Asda already has two "fulfilment centres", one in Croydon and the other in Watford. Two further centres will open next year serving east and west London. The plans are likely to accelerate after that.
Allan Leighton, who was last week named as head of European operations at Wal-Mart, which took over Asda in June, said the plan would not involve a huge increase in capital expenditure. Each depot costs about pounds 7m to build, around a third of the cost of developing an Asda hypermarket.
Asda is using the service to increase its market share in the south, where it has few stores. It has not yet decided whether to extend the service in its north of England stronghold, where there is a danger it could affect sales in its existing outlets.
The Asda@Home service offers 5,000 lines to customers who pay a pounds 3.50 charge for delivery provided the minimum order is pounds 50. The service is free to shoppers spending over pounds 150.
Asda's move is part of a major push by the big supermarkets to expand their home-delivery operations. Tesco claims it is on track to become the world's largest Internet grocery service by next year, when it will have a nationwide operation in the UK. Tesco Direct operates out of 100 stores and charges pounds 5 for delivery. It will be offered from 120 stores by next February.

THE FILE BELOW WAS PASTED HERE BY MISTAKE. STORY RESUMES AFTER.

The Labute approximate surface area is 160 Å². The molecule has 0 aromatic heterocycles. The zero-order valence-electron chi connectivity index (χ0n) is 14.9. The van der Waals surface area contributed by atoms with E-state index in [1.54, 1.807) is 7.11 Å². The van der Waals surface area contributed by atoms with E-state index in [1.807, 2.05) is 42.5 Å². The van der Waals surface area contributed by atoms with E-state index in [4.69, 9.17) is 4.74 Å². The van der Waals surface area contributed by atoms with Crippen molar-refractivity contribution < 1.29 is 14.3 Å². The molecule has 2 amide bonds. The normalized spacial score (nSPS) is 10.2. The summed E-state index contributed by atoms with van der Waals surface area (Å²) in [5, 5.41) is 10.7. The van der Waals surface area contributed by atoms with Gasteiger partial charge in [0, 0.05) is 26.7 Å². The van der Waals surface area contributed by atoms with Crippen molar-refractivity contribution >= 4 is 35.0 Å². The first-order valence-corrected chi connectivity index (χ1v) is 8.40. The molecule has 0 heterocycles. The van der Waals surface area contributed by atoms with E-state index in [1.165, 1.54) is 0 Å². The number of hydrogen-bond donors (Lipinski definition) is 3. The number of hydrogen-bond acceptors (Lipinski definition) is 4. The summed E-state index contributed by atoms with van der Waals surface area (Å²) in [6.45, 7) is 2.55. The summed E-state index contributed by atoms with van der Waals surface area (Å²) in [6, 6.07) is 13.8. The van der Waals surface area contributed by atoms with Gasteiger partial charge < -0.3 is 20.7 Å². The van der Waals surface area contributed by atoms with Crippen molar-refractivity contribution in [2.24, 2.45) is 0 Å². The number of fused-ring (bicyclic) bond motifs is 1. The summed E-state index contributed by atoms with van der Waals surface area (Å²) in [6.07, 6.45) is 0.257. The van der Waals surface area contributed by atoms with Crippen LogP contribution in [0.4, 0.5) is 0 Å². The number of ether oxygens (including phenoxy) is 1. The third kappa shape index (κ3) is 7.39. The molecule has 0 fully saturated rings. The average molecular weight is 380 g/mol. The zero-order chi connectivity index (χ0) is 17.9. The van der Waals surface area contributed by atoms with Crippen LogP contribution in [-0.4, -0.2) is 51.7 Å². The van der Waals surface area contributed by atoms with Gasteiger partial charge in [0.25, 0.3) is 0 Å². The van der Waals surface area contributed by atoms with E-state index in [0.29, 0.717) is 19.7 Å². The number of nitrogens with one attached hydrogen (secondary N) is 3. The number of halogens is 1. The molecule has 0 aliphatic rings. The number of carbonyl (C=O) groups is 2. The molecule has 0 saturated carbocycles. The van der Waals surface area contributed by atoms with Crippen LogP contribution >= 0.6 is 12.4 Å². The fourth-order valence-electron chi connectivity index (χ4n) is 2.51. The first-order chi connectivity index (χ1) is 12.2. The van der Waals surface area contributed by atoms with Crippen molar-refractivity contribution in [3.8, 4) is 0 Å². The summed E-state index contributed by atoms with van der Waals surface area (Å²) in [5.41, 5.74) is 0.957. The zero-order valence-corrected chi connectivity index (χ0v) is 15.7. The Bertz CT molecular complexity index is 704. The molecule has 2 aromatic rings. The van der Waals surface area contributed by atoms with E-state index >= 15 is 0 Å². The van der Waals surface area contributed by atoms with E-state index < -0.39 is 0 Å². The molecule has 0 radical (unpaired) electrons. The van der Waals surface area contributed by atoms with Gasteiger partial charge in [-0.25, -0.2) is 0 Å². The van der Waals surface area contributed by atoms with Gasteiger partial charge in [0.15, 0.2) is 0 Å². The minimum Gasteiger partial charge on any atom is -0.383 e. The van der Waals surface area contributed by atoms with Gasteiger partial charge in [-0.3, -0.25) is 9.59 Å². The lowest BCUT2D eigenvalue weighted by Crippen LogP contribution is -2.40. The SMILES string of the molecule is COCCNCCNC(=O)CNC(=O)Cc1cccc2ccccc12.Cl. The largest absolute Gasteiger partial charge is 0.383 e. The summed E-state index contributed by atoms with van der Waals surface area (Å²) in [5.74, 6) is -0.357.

Sainsbury's last week announced that its first home delivery "picking centre" will be opened in Park Royal, North- west London, next summer. The 120,000 sq ft warehouse will stock 15,000 lines and be used for Sainsbury's Orderline service.
Sainsbury's has decided to follow Asda by running its stores from dedicated warehouses, rather than Tesco's approach which is to employ staff to select Tesco Direct orders from its existing stores. Tesco's approach has enabled it to roll out its service quickly, enabling it to establish the brand and secure a first-move advantage.
But experts say that longer term it will be more cost-effective to pick goods from dedicated centres rather than stores.